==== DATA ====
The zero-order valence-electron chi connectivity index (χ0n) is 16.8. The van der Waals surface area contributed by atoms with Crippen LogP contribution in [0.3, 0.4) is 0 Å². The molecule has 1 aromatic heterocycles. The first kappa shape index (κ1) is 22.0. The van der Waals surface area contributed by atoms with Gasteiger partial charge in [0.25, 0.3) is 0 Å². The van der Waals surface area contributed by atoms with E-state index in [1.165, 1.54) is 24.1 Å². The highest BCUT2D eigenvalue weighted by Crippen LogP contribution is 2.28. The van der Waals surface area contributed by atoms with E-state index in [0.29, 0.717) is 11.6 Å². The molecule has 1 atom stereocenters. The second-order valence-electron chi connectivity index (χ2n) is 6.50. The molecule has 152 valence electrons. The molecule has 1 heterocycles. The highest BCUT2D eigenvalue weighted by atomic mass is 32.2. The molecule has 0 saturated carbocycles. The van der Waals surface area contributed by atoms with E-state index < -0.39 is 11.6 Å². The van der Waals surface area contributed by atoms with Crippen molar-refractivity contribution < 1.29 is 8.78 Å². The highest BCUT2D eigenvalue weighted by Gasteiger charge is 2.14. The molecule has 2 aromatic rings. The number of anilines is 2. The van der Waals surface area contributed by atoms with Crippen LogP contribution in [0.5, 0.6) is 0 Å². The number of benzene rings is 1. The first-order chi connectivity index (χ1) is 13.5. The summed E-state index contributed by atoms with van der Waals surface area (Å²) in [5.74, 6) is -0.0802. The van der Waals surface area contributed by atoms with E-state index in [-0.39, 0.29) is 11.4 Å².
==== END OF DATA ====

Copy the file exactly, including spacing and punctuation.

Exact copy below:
The zero-order valence-electron chi connectivity index (χ0n) is 16.8. The van der Waals surface area contributed by atoms with Crippen LogP contribution in [0.3, 0.4) is 0 Å². The molecule has 1 aromatic heterocycles. The first kappa shape index (κ1) is 22.0. The van der Waals surface area contributed by atoms with Gasteiger partial charge in [0.25, 0.3) is 0 Å². The van der Waals surface area contributed by atoms with E-state index in [1.165, 1.54) is 24.1 Å². The highest BCUT2D eigenvalue weighted by Crippen LogP contribution is 2.28. The van der Waals surface area contributed by atoms with E-state index in [0.29, 0.717) is 11.6 Å². The molecule has 1 atom stereocenters. The second-order valence-electron chi connectivity index (χ2n) is 6.50. The molecule has 152 valence electrons. The molecule has 1 heterocycles. The highest BCUT2D eigenvalue weighted by atomic mass is 32.2. The molecule has 0 saturated carbocycles. The van der Waals surface area contributed by atoms with E-state index < -0.39 is 11.6 Å². The van der Waals surface area contributed by atoms with Crippen molar-refractivity contribution < 1.29 is 8.78 Å². The highest BCUT2D eigenvalue weighted by Gasteiger charge is 2.14. The molecule has 2 aromatic rings. The number of anilines is 2. The van der Waals surface area contributed by atoms with Crippen LogP contribution in [0.5, 0.6) is 0 Å². The number of benzene rings is 1. The first-order chi connectivity index (χ1) is 13.5. The summed E-state index contributed by atoms with van der Waals surface area (Å²) in [5.74, 6) is -0.0802. The van der Waals surface area contributed by atoms with E-state index in [-0.39, 0.29) is 11.4 Å².